Engineer Mike S. Ali, APOCEA director for the Middle East, noted that the group started its environmental activities in 2007 by picking up trash left by picnickers at Jeddah’s Corniche and has expanded into advocacy and awareness campaigns. The group’s original members were mostly alumni of one of the biggest student fraternity organizations in the Philippines, the Alpha Phi Omega (APO). APO in the Western Region of Saudi Arabia is also one of the most active Filipino civic groups in the Kingdom.
Among the APO founders of APOCEA, aside from Holanda and Ali, are Ashary Tamano, Ferdie Tampi, Macario Boy Antenor, all in Saudi Arabia, Tammy Sulaiman in Kuwait, and Florinda Perez oin Australia.


Second doses and safety fears: Popular Saudi doctor posts COVID-19 vaccine video

Second doses and safety fears: Popular Saudi doctor posts COVID-19 vaccine video
Updated 14 min 33 sec ago

Second doses and safety fears: Popular Saudi doctor posts COVID-19 vaccine video

Second doses and safety fears: Popular Saudi doctor posts COVID-19 vaccine video
  • ‘If a person could not get the second dose within 42 days, he or she can still get it after six weeks without having to repeat the first dose,’ says Dr. Nezar

JEDDAH: The latest someone can receive their second dose of the coronavirus vaccine is six weeks after having the first one, a Saudi doctor popular for his COVID-19 social media posts has said.
Infectious diseases consultant Dr. Nezar Bahabri has gained a massive following for his clear and accessible information about the disease, and he tweeted a video to raise awareness about the vaccine as the Kingdom continued its inoculation campaign. 
“If a person, for one reason or another, could not get the second dose within 42 days, he or she can still get it after six weeks without having to repeat the first dose,” he said.
Bahabri, who contracted coronavirus in August and remained under medical care for nearly three weeks, explained that the body began producing antibodies from seven to 10 days after a person received the first dose of a COVID-19 vaccine.
The consultant said that if someone became infected after receiving the first dose then they should wait for three months before taking another.
“When someone takes the first dose, the antibodies upsurge the body’s immunity to the virus to up to 50 percent, and that can help have less severe symptoms. After the period of 90 days, the infected person can register with the Ministry of Health for vaccination. Tests then can decide if they should take one dose or two.”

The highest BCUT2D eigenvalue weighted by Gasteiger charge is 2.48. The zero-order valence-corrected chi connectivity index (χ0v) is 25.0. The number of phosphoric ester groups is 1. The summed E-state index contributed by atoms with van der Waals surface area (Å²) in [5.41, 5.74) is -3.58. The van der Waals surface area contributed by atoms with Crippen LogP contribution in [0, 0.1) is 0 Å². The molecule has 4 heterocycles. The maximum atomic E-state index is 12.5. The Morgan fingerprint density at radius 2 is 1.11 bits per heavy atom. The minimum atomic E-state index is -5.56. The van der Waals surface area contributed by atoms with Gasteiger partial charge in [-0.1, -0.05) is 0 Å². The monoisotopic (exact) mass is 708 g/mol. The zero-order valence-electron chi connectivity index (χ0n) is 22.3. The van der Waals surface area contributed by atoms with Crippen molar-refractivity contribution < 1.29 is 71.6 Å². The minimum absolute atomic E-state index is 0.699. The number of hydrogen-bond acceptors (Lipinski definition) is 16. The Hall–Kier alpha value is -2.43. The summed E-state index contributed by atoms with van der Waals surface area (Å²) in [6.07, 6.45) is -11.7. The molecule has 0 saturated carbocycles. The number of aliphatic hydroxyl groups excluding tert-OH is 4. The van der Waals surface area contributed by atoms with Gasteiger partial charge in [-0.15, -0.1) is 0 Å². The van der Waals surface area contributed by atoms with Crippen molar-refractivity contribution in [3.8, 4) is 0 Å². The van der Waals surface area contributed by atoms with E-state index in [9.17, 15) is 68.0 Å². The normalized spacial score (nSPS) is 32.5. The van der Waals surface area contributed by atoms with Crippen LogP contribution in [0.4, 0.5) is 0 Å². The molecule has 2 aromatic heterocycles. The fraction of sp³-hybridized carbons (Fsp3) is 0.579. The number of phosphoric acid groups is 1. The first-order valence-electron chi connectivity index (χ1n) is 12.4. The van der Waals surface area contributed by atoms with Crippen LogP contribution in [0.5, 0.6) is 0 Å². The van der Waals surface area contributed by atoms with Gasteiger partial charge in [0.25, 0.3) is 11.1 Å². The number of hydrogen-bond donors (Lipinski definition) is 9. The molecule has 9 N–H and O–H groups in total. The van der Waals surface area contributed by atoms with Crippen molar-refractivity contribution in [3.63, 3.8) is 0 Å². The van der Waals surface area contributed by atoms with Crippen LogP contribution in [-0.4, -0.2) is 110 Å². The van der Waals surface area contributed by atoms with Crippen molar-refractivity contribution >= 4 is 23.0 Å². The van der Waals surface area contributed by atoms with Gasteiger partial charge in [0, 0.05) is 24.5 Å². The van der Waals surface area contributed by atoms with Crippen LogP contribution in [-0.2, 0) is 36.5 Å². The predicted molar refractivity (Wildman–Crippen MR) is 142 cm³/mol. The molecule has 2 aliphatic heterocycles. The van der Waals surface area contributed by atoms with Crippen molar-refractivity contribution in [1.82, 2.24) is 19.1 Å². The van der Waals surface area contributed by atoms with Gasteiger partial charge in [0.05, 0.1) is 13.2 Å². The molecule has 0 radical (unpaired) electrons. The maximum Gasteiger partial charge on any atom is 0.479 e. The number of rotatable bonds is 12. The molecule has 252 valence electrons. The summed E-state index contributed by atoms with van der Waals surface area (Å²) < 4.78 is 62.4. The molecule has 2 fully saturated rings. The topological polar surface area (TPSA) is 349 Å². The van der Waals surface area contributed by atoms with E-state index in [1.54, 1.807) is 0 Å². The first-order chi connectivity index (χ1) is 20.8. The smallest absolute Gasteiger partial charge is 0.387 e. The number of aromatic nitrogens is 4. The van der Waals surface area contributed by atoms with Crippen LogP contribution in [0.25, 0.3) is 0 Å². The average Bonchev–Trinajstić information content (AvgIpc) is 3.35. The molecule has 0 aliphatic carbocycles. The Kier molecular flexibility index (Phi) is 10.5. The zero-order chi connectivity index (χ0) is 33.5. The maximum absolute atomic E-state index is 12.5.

In another video he appeared at one of the vaccination centers, accompanying his mother who was receiving her second vaccine shot.
Bahabri, who won an outstanding performance award from the University of British Columbia in 2008, also had advice for those who were undecided about the vaccine.
“Hundreds of thousands of people in Saudi Arabia have received the vaccine over the last month. Thank God, all we heard about them was good and promising.”
He said that more than 20,000 people had volunteered to receive the vaccine three months before the results of its effectiveness were published.
“So far, more than 30 million people around the world have received the vaccine. One should not worry. It has now been nearly six months since the 20,000 people who volunteered to get the vaccine after it was introduced. Most complications occur in four weeks. If the drug was not safe, we could have surely heard about any negative consequences.”
He said that Saudi Arabia’s leadership had set a good example in reassuring people about the vaccine’s safety.
The country on Thursday reported four new COVID-19-related deaths. The death toll has reached 6,342. There were 212 new cases reported, bringing the total to 365,775. There are 2,096 active cases and 326 of these are in a critical condition.
The Ministry of Health said 83 of the newly recorded cases were in Riyadh, there were 39 in the Eastern Province, 35 in Makkah, and 21 in Madinah.
There have been a further 160 recoveries, bringing the total to 357,337.
Saudi Arabia has so far conducted more than 11.87 million PCR tests, with 52,105 carried out in the past 24 hours.